“Mom, I think I’m ready to communicate with you now”…                                                                                    Haley Joel Osment as Cole in The Sixth Sense

I recently rewatched “The Sixth Sense”, M. Night Shyamalan’s film about dead people.  Or is it?  Eerily moving, well-acted and beautifully shot in revealing interior sets and on the streets of Philadelphia, this perfectly constructed, 1997 movie is also about communication based on confidence, truth and trust.

 Early in the film, we learn that Cole, Osment’s character, routinely hears voices and sees visions of departed souls. His terror is not unlike what some of my clients experience when anticipating and then giving a speech.  I know it may sound funny, but I’m actually not kidding. Remember Jerry Seinfeld’s comment about speaking at a funeral?  He said most people have such fear of public speaking, that when it comes to giving a eulogy, many would actually prefer to “be in the box”. 

So, what can you do to reduce your fear and increase your effectiveness when speaking?

The good news is you can begin today to take 4 small steps to become more confident and competent as a speaker.

Find Your Voice

Practice helps immeasurably.  Begin with situations that are only moderately uncomfortable and commit to speaking up.  Opportunities to practice can range from something as simple as yelling down the block to say hello to a friend, to chatting with a colleague at a social or networking event, to offering comments, questions or ideas during a class or a meeting at work.  If you commit to speaking up at different events, you will soon become more comfortable with speaking in other situations, too.  Why not begin today?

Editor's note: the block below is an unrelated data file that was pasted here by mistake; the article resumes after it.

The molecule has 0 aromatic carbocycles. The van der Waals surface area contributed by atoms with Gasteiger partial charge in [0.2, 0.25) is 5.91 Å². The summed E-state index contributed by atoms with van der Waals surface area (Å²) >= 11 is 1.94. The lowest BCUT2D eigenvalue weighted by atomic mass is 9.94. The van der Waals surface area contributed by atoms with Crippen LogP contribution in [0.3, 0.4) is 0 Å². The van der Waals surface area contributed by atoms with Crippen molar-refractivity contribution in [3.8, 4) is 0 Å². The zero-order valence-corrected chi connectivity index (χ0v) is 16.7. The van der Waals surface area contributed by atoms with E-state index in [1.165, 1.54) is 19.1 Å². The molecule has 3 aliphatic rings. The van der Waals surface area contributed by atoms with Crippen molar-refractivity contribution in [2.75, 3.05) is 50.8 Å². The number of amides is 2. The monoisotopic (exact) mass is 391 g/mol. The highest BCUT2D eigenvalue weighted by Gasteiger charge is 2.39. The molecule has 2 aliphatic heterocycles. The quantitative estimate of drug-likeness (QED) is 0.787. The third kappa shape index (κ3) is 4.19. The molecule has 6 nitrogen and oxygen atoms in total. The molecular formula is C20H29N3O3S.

Construct Your Message

     Gear your comments or speech to the needs of your audience. A powerful method for earning audience trust and creating interest in what you have to say is learning about your audience and designing a message that will appeal to their interests and needs.  Learning about what “makes them tick” or motivates them is not just useful.  It is essential.  For example: What will make them more successful at work, in life?   And, how can you frame your message in such a way that is informative, entertaining and/or inspiring 

     Create a Context

     Set the scene.  Give any history or information that is essential to generate understanding of your message. 

Next, create a receptive mood for what you have to say.  This means preparing your audience to hear your message.  Cole began by stating clearly that he was now ready to communicate.  That is how he created “context”.  He set the scene by signaling – this is a very important talk I am initiating with you right now!  This piqued his mom’s  interest and caused her to perk up and listen intently.

Speak your truth

He still had a challenge to overcome.  His credibility needed to be heightened.  Only after he increased his credibility, was he able to speak his truth and be heard.

Cole had to go through an odyssey of character development including psychic pain, healing, and finally insight, in order to finally be able to speak up – but, hey, that’s what makes for a great movie.  I hope your experiences will never be as painful or scary as Cole’s. You will most likely experience discomfort or even fear, but, the more you practice, you will begin to experience greater competence, confidence and speak powerfully!